Year: RS Freshman
Hometown: Chesapeake, VA
With a new coach and a brand new offensive scheme, the TE position has become something of an afterthought. The Hoos’ new offense will be a high-pace, spread offense with multiple WR sets and lots of misdirection. That doesn’t tend to fit with TEs. The only time you’re likely to see the Hoos using TEs would be short-yardage plays. And, even then, the Hoos figure to try to spread the defense out with a wide formation.
Last year, BYU had 10 TEs on the roster. Only 2 caught passes, with a total of 10 catches. The previous year, not a single one of the 9 TEs on the roster caught a pass. Watching highlights of BYU football games from the past 2 years, I have not seen a single play with an in-line TE.
And yet, the Hoos still have 3 TEs on the roster. One of those TEs is converted QB Brendan Marshall, who is already a redshirt junior and likely wouldn’t generate a ton of interest from other schools. But Evan Butts and Richard Burney both had other options coming out of high school and could probably have gotten a free transfer following the firing of Mike London. Bronco Mendenhall doesn’t seem like the type of guy who would send a player packing simply because that player doesn’t fit his scheme. But the two TEs could’ve chosen to transfer. And they didn’t. That leads one to believe that Bronco and offensive coordinator Robert Anae have a plan for Butts and Burney. (Tanner Cowley was also listed as a TE last year, but has been moved to WR.)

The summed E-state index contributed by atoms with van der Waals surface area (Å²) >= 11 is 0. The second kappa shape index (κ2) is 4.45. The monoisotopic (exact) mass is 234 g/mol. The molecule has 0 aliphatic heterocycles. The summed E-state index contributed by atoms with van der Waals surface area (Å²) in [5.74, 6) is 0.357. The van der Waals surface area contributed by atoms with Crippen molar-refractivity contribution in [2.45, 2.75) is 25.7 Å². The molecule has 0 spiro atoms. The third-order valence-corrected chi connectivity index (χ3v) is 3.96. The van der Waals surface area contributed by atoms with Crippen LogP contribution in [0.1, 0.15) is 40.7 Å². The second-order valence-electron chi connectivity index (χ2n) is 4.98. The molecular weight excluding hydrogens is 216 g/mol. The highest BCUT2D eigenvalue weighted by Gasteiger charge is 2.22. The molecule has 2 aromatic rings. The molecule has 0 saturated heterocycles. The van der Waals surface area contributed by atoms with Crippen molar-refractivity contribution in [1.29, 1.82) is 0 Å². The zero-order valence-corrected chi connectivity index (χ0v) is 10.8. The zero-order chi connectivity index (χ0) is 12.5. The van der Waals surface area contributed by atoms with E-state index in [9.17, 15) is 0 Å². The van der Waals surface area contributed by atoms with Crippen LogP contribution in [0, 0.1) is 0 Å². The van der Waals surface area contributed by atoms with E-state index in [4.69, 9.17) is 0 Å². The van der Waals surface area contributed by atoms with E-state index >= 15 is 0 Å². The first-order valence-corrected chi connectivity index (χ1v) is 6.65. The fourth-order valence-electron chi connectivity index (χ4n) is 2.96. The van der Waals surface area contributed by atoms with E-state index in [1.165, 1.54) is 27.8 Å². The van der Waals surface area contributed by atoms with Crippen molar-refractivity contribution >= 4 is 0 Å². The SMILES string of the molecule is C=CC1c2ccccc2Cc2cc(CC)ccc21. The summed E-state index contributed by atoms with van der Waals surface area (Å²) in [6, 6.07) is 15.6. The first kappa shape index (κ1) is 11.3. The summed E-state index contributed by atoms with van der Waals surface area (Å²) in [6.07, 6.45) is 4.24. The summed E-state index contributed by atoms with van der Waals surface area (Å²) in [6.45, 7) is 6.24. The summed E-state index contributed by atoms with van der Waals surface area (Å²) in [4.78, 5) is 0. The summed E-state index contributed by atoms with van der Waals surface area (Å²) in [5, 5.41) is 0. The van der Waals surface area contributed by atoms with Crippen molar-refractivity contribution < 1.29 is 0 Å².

Burney was a 3-star recruit from ESPN, Rivals and 247sports, but just 2-stars from Scout. He had an offer from Cincinnati, but otherwise was all FCS schools (other than the Hoos of course). Along with TE, he was also a DE in high school. So, it’s possible that the plan for him is a move to defense. Though we’d probably have heard about that by now and we haven’t.
Burney is a big kid who provides a big target. He has good hands, but not great hands. He actually played some special teams last year, but was able to retain his redshirt because he suffered an injury and missed most of the season. The Hoos have some bigger WR options, including 6’3” Keeon Johnson and Andre Levrone. But neither as as big as Burney (or Butts for that matter) and both are upper-classmen. Burney’s use could be as a big option around the goalline and in short yardage plays.
Burney’s video on Hudl shows him spending a fair amount of time split out wide. On these plays, he seems to be running either a slant or a drag. That could be how Anae is going to use the TEs. Split them out and run them across the field. If the defense wants to line up a LB out there, that opens up the middle of the field for a run. And if the defenses lines up a DB, the Hoos have a big size advantage outside. As a blocker, Burney is going to struggle blocking DEs simply because of lack of size and strength. But in space, Burney could be a plus blocker. This is another reason to split him out. It gets a big guy, and an experienced blocker, out on the perimeter, increasing the chances of a RB gaining the edge, which could lead to a big play. Anae also likes to run quick screens or quick outs to WRs, and having a TE out there to block helps on those plays as well.